Webrooming, also referred to as reverse showrooming, is when consumers research products that they're looking to buy online before ultimately going to a brick-and-mortar retailer to make the final purchase.
Brick-and-mortar retailers have been struggling to deal with showrooming for a while now, but have often failed to acknowledge that the problem is one faced by e-commerce sites as well. With consumers increasingly expecting an omnichannel shopping experience it has been difficult for all retailers to figure out how to deal with this issue.
Major multi-national furniture e-tailer, Wayfair LLC, may have found a solution to at least part of the problem. They've found a way to make a profit off of consumers who use their site for webrooming.
Wayfair acknowledges that a lot of their site's viewers use the site solely for research purposes, with no intention of making the final purchase online. So what did they do? Wayfair has created a program called GetItNearMeâ¢, which allows them to partner up with local brick-and-mortar retailers by selling advertisements on their website.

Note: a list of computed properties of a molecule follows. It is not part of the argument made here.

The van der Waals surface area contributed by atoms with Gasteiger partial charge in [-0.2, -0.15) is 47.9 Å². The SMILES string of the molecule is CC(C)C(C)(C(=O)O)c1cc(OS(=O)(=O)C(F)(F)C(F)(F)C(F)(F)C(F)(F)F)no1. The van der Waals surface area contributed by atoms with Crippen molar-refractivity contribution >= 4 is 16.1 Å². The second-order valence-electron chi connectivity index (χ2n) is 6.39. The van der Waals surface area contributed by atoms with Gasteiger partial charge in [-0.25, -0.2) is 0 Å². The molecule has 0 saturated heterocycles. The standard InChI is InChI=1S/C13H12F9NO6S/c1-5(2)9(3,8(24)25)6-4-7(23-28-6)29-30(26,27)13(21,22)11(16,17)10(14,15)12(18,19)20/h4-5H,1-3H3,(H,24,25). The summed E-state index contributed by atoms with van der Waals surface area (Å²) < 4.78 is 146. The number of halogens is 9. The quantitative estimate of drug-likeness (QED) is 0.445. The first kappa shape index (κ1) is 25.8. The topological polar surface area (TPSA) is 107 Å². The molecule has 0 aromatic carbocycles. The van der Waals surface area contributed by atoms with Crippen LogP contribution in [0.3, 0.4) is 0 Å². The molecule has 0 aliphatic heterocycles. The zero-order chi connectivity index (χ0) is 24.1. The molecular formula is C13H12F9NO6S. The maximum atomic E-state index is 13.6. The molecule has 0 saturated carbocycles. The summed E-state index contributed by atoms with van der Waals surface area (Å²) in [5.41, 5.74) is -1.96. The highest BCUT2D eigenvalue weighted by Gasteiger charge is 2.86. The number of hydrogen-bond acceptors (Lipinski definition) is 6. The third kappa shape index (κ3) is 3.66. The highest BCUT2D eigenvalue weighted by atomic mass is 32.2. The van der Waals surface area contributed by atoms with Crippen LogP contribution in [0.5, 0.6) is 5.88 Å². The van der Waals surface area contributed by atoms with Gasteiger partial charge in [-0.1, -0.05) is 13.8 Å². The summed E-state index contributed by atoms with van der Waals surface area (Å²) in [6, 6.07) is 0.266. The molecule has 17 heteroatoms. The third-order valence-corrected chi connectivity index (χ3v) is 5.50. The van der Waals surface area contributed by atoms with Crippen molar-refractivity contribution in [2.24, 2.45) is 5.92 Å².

Why would Wayfair send their customers to their competitors? Quite simply, after much research Wayfair determined that the advertisements made no difference in the purchasing patterns of their customers. If the customer was going to buy online, they were going to buy online; and if they weren't, then they weren't.
Today approximately 170 advertisers participate in Wayfair's GetItNearMeâ¢ program making it clear that this program is a win-win for both Wayfair and their brick-and-mortar competitors.
So how exactly does the program work? Well, for starters, the advertisements are only shown to customers who are actually looking at products that you sell. The potential customer must be actively researching the product before any ads for brick-and-mortar retailers are shown to them. Additionally, marketers for brick-and-mortar stores are able to select the radius that a customer must be located in from a store in order for the advertisement to even appear for them, ensuring that only customer's within a reasonable travel distance will see the advertisements.
As if that wasn't enough incentive for brick-and-mortar retailers to participate in the program, Wayfair doesn't charge brick-and-mortar stores anything for just hosting the advertisement on their site. Instead, a potential customer has to actually click through the ad to the brick-and-mortar company's site before the local retailer owes Wayfair any money.
What do you think of Wayfair's strategy for making a profit off of Webrooming?
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